At one time riding the rails was a delightful way to travel; quick and easy as well as a reasonable and profitable way to move goods. Something happened over the last 50 years. Some people objected to railroads as unsightly. They also became crowded and in many cases run
New England has some hard learned lessons for the rest of the country when it comes to infrastructure. Boston is home to the nation’s biggest highway project, the Central Artery/Tunnel Project (a.k.a. “the Big Dig”).
The Big Dig has become synonymous with corruption, cost overruns, delays, shoddy workmanship and waste. It is a model for what not to do when building national infrastructure. High speed rail planners should review it step-by step and formulate a plan that is an exact opposite of the Big Dig.
Why was the Big Dig such a calamity? Many reasons can be singled out, but the primary one is that it’s the way we Americans do business: contract the work to the private sector that seeks maximum profit while giving minimum return.
Slow down, high-speed rail seekers. In the race for stimulus money, the Obama administration has received applications from 24 states requesting $50 billion for high-speed rail projects, reports The New York Times.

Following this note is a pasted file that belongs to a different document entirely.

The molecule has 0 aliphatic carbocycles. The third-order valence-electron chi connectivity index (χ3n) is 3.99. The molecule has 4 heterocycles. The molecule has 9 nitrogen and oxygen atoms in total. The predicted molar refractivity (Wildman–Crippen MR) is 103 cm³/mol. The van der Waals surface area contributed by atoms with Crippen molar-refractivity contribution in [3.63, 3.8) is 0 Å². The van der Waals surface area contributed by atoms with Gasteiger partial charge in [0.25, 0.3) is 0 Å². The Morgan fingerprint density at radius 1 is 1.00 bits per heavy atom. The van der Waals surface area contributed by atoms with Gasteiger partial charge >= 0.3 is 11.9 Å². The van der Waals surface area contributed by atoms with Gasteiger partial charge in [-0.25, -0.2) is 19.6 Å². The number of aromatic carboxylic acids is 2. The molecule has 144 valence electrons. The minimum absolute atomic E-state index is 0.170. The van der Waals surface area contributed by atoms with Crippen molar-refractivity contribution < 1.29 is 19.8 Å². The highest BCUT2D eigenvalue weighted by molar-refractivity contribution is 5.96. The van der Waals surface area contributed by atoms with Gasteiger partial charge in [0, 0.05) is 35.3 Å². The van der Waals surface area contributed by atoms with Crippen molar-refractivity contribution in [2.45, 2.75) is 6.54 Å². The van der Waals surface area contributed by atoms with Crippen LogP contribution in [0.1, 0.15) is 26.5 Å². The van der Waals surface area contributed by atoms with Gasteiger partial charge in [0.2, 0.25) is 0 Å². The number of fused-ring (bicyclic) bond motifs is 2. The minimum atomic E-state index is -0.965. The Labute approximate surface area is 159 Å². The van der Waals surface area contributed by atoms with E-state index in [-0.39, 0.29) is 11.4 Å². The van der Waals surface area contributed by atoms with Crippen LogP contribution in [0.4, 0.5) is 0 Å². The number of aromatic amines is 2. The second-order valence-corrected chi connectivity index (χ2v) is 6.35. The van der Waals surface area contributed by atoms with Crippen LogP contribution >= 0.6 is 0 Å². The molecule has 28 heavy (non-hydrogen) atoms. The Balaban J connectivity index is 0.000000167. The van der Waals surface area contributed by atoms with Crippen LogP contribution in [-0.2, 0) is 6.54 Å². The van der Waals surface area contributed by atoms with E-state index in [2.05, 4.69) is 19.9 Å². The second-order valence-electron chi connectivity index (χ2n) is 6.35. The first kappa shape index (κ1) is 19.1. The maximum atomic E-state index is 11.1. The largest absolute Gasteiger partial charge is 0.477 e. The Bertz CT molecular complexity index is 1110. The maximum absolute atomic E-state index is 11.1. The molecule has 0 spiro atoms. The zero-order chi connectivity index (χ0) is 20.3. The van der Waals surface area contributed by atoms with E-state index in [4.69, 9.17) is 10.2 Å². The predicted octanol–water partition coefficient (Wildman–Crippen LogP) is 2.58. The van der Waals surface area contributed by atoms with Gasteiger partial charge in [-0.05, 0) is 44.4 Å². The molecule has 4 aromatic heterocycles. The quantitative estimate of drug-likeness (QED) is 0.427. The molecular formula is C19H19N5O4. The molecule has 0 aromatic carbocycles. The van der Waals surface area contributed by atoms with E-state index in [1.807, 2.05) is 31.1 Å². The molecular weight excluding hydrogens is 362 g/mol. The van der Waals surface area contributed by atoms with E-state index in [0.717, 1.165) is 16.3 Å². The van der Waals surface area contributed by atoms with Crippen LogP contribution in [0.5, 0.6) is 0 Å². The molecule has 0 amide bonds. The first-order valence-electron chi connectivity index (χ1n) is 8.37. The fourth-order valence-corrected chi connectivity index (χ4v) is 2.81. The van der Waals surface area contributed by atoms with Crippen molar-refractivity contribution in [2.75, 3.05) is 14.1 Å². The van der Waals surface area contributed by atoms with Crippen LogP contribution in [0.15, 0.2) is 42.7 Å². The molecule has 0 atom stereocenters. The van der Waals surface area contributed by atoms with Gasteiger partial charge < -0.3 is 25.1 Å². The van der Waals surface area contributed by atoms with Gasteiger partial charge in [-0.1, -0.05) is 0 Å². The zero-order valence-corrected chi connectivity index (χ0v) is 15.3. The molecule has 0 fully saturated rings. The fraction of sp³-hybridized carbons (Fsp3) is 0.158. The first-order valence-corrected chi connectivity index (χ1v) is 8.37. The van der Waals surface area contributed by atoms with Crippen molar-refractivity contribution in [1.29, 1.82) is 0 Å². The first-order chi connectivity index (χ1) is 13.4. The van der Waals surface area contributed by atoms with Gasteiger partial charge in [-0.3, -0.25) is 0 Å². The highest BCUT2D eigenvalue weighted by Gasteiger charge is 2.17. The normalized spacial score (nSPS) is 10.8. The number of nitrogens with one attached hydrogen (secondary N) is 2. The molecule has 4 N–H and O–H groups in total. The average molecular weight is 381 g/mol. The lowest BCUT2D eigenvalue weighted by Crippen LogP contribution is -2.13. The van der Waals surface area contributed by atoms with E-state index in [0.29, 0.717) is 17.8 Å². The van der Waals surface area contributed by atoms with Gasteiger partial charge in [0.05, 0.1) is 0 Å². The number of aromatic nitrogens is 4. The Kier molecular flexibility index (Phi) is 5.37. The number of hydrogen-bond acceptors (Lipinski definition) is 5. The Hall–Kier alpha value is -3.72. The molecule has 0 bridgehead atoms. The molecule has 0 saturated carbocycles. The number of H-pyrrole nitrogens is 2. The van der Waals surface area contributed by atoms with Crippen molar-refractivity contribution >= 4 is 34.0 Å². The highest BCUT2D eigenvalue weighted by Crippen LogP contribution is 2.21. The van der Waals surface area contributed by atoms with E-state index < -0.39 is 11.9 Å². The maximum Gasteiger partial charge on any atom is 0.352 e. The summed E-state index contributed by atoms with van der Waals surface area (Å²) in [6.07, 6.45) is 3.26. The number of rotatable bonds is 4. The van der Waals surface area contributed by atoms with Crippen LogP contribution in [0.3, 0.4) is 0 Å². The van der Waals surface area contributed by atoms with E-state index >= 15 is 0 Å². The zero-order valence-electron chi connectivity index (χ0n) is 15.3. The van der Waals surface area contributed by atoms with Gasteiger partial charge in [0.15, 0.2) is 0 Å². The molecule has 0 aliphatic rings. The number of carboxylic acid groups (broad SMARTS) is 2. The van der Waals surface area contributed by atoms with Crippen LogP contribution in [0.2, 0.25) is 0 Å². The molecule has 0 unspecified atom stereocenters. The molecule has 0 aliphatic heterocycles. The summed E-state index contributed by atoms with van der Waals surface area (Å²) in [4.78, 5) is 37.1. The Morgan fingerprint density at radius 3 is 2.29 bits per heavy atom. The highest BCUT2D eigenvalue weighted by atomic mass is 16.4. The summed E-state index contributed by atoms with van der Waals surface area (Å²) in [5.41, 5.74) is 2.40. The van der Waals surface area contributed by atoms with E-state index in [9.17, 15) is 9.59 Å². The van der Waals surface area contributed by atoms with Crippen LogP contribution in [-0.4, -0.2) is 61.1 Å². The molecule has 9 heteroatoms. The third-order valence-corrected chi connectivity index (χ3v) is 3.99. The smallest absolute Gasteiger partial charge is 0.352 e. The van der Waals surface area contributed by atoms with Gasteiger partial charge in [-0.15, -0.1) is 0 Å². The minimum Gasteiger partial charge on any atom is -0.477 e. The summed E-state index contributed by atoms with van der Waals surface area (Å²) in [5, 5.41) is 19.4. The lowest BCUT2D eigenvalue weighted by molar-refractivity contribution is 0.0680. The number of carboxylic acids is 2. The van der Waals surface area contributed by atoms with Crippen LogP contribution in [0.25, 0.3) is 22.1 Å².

That’s more than six times the amount of money designated. Joseph Szabo, head of the Federal Railroad Administration, told the Times that the selections will be merit based, and will be made this winter.
The Salt Lake Tribune reports that Utah Sen. Bob Bennett is involved in a fickle love affair with stimulus money. Two days before the Republican senator voted against the nearly $800 billion package – which he said would only stimulate the national debt – Bennett wrote to Energy Secretary Steven Chu asking him to pay special attention to a few projects in Utah. He wasn’t alone, reports the Tribune. All four of Utah’s Republicans in Congress voted against the bill, before using congressional stationery to try to nab a portion of the stimulus package for their state.